This past Friday, May 21st, 2021, was exactly 34 years since my first day at Apple Computer as a tester. Before that I was a dev, but I have been a tester ever since. This has put me in a retrospective mood.
The industry has gone through changes, yes, but it seems to me there has been a constant throughout my entire time observing this field: almost everyone in the software world thinks they understand testing, yet almost no one makes an effort to study it. Testing was not taken seriously in the 80’s, even though there were a lot of people called testers and money was being spent on it. For the most part, testing is not taken seriously today, either. It is the fashion, today, to say “quality and testing is everyone’s job!” (and then treat that as license to do testing in a shallow and amateurish fashion).
When I joined the craft, the dominant idea was to formalize testing by writing procedures, then automate those procedures if you can. It was thought that testing specialists were needed to create those procedures and to operate the automation. We had test teams and test managers. Testers were always under pressure because everyone except testers wanted to ship the product ASAP.
I and a few colleagues took up arms (metaphorically) against the idea that formalizing testing is always good and that informal testing is not good. We claimed testing is about people who learn and think and question, not about procedures and factory assembly lines. We pushed for testing craftsmanship, and respect for those who dedicated themselves to that.
The coming of Agile, which is at least overtly humanist in its outlook, seemed supportive at first. But it quickly became another would-be oppressor. Agile was not created by testers, nor by people who had worked with good testers. As Cem Kaner liked to say “Agile fired the testers” because they had only known the kind who hid behind their fortresses of written procedures. Ultimately, Agile and DevOps put a new, hip, turtleneck sweater-wearing, Lean Coffee-drinking, millennial face on the exact same problem that we suffered through in the 80’s. Some of the details have shifted around. Now there is pressure to dismantle the whole idea of having people who call themselves testers. Testing craftsmanship, which had previously been undernourished, is now under active attack by people who want to appear cool and evolved. Some of my old friends, once testers, now have become “quality coaches.” Some of them have even convinced themselves that testing is passé.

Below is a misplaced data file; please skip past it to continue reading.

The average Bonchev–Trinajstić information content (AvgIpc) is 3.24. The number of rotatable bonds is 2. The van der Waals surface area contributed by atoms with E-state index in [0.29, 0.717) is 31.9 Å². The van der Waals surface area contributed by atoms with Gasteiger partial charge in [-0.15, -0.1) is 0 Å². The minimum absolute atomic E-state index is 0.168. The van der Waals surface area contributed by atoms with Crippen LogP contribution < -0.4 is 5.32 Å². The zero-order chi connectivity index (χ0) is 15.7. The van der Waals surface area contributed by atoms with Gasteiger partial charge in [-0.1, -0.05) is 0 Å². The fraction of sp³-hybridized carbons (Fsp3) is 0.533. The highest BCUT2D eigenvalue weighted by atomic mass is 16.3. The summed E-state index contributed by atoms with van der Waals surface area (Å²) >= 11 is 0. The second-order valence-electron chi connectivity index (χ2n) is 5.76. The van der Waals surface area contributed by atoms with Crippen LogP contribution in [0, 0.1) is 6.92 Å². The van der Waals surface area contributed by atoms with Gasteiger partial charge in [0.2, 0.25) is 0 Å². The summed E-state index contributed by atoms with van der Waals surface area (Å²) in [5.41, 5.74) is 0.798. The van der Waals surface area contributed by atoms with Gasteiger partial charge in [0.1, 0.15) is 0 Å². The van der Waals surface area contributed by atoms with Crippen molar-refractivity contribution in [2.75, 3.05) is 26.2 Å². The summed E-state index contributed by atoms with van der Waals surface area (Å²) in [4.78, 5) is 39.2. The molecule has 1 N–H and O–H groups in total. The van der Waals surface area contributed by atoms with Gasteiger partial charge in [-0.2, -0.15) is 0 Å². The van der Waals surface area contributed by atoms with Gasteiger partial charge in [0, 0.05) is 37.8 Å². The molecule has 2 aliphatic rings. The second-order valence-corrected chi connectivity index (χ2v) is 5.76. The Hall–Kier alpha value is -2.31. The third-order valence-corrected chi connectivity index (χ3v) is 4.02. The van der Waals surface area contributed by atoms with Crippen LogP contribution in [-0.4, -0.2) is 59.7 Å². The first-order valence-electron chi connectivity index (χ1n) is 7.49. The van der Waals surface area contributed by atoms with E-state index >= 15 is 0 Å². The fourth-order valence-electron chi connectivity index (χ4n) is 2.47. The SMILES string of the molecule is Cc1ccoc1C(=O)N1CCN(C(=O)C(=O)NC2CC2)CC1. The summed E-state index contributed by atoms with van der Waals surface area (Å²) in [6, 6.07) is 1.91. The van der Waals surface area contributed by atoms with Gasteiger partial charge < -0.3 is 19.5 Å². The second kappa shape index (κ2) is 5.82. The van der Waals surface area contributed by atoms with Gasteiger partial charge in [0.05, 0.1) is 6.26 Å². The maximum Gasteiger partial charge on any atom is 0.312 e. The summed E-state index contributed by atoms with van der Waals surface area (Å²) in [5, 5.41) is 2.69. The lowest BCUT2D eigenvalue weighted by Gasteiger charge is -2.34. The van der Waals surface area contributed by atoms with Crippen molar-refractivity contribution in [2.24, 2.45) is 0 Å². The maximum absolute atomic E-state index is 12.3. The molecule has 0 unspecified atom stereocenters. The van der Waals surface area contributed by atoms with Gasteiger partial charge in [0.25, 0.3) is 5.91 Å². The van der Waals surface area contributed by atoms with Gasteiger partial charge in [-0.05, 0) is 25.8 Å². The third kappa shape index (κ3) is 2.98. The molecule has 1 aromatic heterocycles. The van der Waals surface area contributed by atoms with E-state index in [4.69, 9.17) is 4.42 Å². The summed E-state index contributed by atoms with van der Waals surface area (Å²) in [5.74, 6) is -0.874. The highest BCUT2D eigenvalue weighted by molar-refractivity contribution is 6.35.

What is that same old problem that we have today just as we had in the 80’s? Managers who believe that all testing should be formalized and automated.
Why do they believe this? Because they do not know and never have understood what good testers actually do and how they do it. They don’t even want to learn, in most cases, because learning that would take away the only excuse they have (i.e. ignorance) for treating testing like a crisp algorithmic process instead of a fuzzy social process.
Is anything really different today? Today there is much less protection and nurturing for testers (a lot fewer test managers and smaller test teams), while the pressure to ship is much greater (because of instant delivery). Today organizations such as the ISTQB are happy to take your money and exploit your fear and doubt to give you crappy advice and recycled myths in the name of testing. On the good side, there are fantastic resources to learn testing available online that I never had… but the good resources are swimming in a sea of bad ones.
Why can’t testing be something that everyone does? Everyone can help testing. That’s good. What I’m saying is that it takes special dedication and focus to analyze the need for testing and to prepare oneself to do what should be done for deep testing– to find every problem that matters. Anyone can test, just as anyone can defend themselves in a court of law. Not just anyone can test responsibly, or be an effective lawyer in their own defense.
If the dominant culture regarding testing is so backward, how come it doesn’t change? Because testing is the sort of activity, like management and teaching and politics, in which it is easy to do a bad job, then blame anyone and anything other than yourself for the problems that ensue.
Why doesn’t the testing field grow up? Because testers keep leaving the field before they attain wisdom and learn to assert themselves. Also, ambitious, smart people tend not to want to get “stuck” in testing.
Why are you still in testing, James? Because I became a teacher of testers. I developed a system of teaching and doing testing that people seem to find helpful. And that gives my career meaning, despite the perpetual attacks on the culture of excellence to which I aspire.
Michael Bolton wants me to add something hopeful. He wants me to suggest a solution to this. Of course I have a solution. This website is full of useful knowledge about testing. I also teach testing. There’s a link to my classes on this website, somewhere. If you want it, you can find it. Really, all the rest of this website is about solutions.
Given what I’ve experienced since I first walked into 10500 De Anza Blvd. as Apple’s newest tester, I think there will never be a general solution to the problem of bad testing. But any one of you, reading this, can decide to make your own small part of the testing world a little better.